the second the high priest alone, once in the year, not without blood, which he offers for himself, and for the errors of the people.
Hebrews 9 [6.] Now these things having been thus prepared, the priests go in continually into the first tabernacle, accomplishing the services, but into the second the high priest alone, once in the year, not without blood, which he offers for himself, and for the errors of the people. The Holy Spirit is indicating this, that the way into the Holy Place wasn’t yet revealed while the first tabernacle was still standing; which is a symbol of the present age, where gifts and sacrifices are offered that are incapable, concerning the conscience, of making the worshiper perfect; being only (with meats and drinks and various washings) fleshly ordinances, imposed until a time of reformation.
Here, the "second part" refers to the Most Holy Place within the tabernacle or later, the temple. This inner sanctuary was separated from the rest of the structure by a veil, symbolizing the separation between God and humanity due to sin.
The significance of the high priest entering the Most Holy Place "once in the year" lies in the solemnity and exclusivity of this act. The annual Day of Atonement, or Yom Kippur, was a pivotal event in the religious calendar of the Israelites. It was a day of cleansing and reconciliation, where the sins of the people were symbolically transferred to the sacrificial animals.
The phrase "not without blood" underscores the central role of blood in the atonement process. In the Old Testament, the shedding of blood was seen as a necessary and symbolic act to atone for sins (Leviticus 17:11). The high priest, representing the people, offered animal sacrifices as a temporary covering for their transgressions. However, the repetition of these sacrifices highlighted their limited effectiveness in permanently removing sin.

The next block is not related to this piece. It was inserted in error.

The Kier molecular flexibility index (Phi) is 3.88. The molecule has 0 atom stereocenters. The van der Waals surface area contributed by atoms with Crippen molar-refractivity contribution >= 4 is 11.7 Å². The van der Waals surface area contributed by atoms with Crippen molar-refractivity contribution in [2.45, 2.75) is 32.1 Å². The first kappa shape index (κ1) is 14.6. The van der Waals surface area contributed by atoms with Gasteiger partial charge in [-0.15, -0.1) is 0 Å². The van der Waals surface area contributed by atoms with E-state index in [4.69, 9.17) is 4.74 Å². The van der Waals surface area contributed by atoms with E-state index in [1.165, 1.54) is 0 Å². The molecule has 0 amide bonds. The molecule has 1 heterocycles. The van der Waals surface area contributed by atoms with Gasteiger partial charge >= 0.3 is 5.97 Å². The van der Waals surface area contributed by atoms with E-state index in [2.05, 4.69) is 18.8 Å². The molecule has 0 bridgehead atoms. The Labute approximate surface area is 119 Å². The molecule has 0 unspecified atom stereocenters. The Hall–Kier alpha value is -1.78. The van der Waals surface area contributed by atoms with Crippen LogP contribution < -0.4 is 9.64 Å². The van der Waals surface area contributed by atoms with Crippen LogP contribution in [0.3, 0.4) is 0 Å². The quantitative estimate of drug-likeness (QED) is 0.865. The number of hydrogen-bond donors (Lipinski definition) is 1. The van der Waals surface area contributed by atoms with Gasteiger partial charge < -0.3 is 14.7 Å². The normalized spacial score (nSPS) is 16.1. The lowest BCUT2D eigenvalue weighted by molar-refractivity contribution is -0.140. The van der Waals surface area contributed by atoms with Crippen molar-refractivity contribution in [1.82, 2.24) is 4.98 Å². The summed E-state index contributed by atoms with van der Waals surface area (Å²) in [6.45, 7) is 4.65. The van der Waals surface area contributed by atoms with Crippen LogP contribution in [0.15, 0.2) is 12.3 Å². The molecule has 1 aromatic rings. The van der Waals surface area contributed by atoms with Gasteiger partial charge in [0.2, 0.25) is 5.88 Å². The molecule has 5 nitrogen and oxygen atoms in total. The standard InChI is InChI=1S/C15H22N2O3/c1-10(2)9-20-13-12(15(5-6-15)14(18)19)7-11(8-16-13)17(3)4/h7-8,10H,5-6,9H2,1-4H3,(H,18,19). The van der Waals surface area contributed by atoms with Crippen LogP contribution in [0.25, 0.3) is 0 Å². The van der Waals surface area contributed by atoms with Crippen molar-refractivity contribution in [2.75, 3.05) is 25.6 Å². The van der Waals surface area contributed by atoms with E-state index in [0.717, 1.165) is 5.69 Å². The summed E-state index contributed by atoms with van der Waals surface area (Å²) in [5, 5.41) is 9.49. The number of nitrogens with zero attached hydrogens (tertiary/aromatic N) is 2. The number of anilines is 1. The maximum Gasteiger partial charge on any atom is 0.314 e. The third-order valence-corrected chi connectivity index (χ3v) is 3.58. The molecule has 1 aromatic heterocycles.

The high priest's dual offering "for himself, and for the errors of the people" emphasizes the universality of sin. Even the high priest, the most revered religious figure, was not exempt from the need for atonement. This recognition of the collective fallen nature of humanity is a recurring theme in the Bible (Romans 3:23).
The author of Hebrews draws a sharp contrast between the Old Testament rituals and the redemptive work of Christ. In the subsequent verses, particularly Hebrews 9:11-12, the focus shifts from the earthly tabernacle to the heavenly sanctuary. Jesus is portrayed as the ultimate High Priest, entering not an earthly sanctuary but the very presence of God to secure eternal redemption.
Temporal vs. Eternal Atonement: The annual rituals performed by the high priest provided a temporary atonement, requiring repetition year after year. In contrast, Jesus, as the perfect High Priest, offers an eternal and complete atonement through His sacrifice (Hebrews 9:12).
Inclusive Redemption: The phrase "for himself, and for the errors of the people" underscores the comprehensive nature of Christ's redemptive work. Unlike the limited scope of the high priest's offerings, Christ's sacrifice extends to all people, addressing the universal need for salvation (1 John 2:2).
Access to God: The veil that separated the Most Holy Place was torn in two at the moment of Jesus' death (Matthew 27:51). This dramatic event symbolizes humanity's restored access to God through Christ, signifying a new era where believers can boldly approach the throne of grace (Hebrews 4:16).
In conclusion, Hebrews 9:7 serves as a poignant reminder of the intricate Old Testament rituals and the limitations of human efforts to atone for sin. It sets the stage for the profound theological exploration of Christ's redemptive work and the transformative impact of His sacrifice on the relationship between God and humanity.
PIB Scriptures are derived from the World English Bible